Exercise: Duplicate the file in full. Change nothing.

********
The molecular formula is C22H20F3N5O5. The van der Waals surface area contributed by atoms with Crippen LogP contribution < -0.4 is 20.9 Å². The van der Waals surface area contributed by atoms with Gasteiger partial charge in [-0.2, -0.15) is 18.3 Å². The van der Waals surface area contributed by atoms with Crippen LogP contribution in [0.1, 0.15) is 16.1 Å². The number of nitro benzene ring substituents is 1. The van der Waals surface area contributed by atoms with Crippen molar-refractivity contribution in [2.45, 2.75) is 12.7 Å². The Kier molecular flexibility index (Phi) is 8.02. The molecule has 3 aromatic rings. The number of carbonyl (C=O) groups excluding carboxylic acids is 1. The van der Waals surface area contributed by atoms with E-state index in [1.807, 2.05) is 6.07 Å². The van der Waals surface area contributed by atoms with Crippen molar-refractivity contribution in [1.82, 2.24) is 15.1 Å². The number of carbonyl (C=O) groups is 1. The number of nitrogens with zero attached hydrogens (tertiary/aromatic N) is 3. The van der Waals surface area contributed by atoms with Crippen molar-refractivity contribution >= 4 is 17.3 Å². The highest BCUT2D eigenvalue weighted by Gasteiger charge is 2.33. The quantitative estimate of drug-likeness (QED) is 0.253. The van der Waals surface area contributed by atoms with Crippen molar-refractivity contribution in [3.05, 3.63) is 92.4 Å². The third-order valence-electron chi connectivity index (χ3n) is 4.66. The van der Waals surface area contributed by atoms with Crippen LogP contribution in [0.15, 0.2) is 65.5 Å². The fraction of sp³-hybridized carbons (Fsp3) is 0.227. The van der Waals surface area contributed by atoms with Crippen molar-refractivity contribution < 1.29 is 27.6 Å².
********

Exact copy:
The molecular formula is C22H20F3N5O5. The van der Waals surface area contributed by atoms with Crippen LogP contribution < -0.4 is 20.9 Å². The van der Waals surface area contributed by atoms with Gasteiger partial charge in [-0.2, -0.15) is 18.3 Å². The van der Waals surface area contributed by atoms with Crippen LogP contribution in [0.1, 0.15) is 16.1 Å². The number of nitro benzene ring substituents is 1. The van der Waals surface area contributed by atoms with Crippen molar-refractivity contribution in [2.45, 2.75) is 12.7 Å². The Kier molecular flexibility index (Phi) is 8.02. The molecule has 3 aromatic rings. The number of carbonyl (C=O) groups excluding carboxylic acids is 1. The van der Waals surface area contributed by atoms with E-state index in [1.807, 2.05) is 6.07 Å². The van der Waals surface area contributed by atoms with Crippen molar-refractivity contribution in [1.82, 2.24) is 15.1 Å². The number of carbonyl (C=O) groups is 1. The number of nitrogens with zero attached hydrogens (tertiary/aromatic N) is 3. The van der Waals surface area contributed by atoms with Crippen molar-refractivity contribution >= 4 is 17.3 Å². The highest BCUT2D eigenvalue weighted by Gasteiger charge is 2.33. The quantitative estimate of drug-likeness (QED) is 0.253. The van der Waals surface area contributed by atoms with Crippen molar-refractivity contribution in [3.05, 3.63) is 92.4 Å². The third-order valence-electron chi connectivity index (χ3n) is 4.66. The van der Waals surface area contributed by atoms with Crippen LogP contribution in [0.15, 0.2) is 65.5 Å². The fraction of sp³-hybridized carbons (Fsp3) is 0.227. The van der Waals surface area contributed by atoms with Crippen molar-refractivity contribution < 1.29 is 27.6 Å².